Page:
AF area mode can also be switched within the same menu – from face priority to centre weighted, subject tracking or ‘target finding’ AF. Auto focus can further be swapped between single shot AF and full time AF. Furthermore a ‘Quick Effects’ option can be activated or left dormant. The latter is something that alters the image post capture – like using an effects filter on a smartphone, for those who want to ape Instagram-type effects. As this is applied post capture, there is obviously the ability to scroll back through your shots and apply the effects to images taken several days ago, not merely those ‘in the moment’. With this effects mode selected we can choose from a pop art style effect, super vivid option, along with painting, photo illustration, high key, low key, toy camera, cross process (with red, yellow, green or blue filter), along with soft portrait, fisheye and miniature effects filters. In total there are a whopping 33 effects to choose from, so, whatever the shooting scenario, there is little chance of any amateur photographer being stuck for inspiration or ideas as regards the ‘post production’ of the image.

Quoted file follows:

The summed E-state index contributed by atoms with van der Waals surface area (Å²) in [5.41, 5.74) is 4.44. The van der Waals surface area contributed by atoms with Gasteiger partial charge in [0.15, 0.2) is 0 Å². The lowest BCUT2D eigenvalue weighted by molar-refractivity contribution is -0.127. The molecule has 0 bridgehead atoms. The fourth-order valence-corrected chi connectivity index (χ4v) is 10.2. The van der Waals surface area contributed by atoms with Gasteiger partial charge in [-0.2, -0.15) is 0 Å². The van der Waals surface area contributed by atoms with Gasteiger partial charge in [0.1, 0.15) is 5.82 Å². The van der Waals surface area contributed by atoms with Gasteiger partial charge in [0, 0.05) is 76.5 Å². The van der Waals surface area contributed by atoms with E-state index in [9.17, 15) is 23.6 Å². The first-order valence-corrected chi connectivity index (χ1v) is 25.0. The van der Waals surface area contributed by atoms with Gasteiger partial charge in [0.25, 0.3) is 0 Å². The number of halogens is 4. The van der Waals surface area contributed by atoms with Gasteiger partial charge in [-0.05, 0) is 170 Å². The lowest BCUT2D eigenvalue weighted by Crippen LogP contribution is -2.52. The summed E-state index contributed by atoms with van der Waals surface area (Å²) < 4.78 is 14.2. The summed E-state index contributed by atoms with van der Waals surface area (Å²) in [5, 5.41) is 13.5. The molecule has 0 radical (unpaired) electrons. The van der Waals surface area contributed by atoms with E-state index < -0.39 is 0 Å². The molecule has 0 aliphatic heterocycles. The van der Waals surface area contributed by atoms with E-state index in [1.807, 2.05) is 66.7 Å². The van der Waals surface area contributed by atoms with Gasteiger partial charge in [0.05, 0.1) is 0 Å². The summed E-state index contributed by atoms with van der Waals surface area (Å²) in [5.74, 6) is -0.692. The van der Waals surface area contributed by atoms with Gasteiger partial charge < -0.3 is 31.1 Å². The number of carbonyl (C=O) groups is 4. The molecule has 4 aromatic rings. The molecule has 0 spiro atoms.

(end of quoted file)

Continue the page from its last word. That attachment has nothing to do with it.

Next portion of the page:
Video (including the ability to activate noise reduction), Wi-Fi and set up options are also navigated to and implemented via a press of the virtual menu key on the S6900, while continuous shooting of up to 8fps at full resolution can also be accessed, along with Nikon’s Best Shot Selector (BSS) feature for the uninitiated. The set up menu allows the digital zoom option to be deactivated to avoid any image artifacts, whilst sound settings fortunately allow the rather loud button sound to be switched off entirely, which one can also do for the (less intrusive) shutter if so desired. Here a blink warning can also be activated and all currently implemented camera settings reset if required.

Nikon Coolpix S6900
Integrated Stand

Moving on, and beneath the white text on cler background ‘Menu’ icon is another one denoting a familiar camera icon in pale green. Here we find the camera’s default auto capture mode setting and more besides – including scene auto selector, manually selectable scene mode options – of which there are 20 in total. These comprise the usual handful of portrait, landscape, fireworks, pet portraits and panorama options – plus a further, shorter list of special effects that appears a tighter selection of the ones that can be otherwise applied with the ‘Quick Effects’ mode selected. These add our Nikon brand favourite feature of high contrast monochrome, whereby with this black and white capture option selected we can ape the output of photographer Anton Corbjin once again.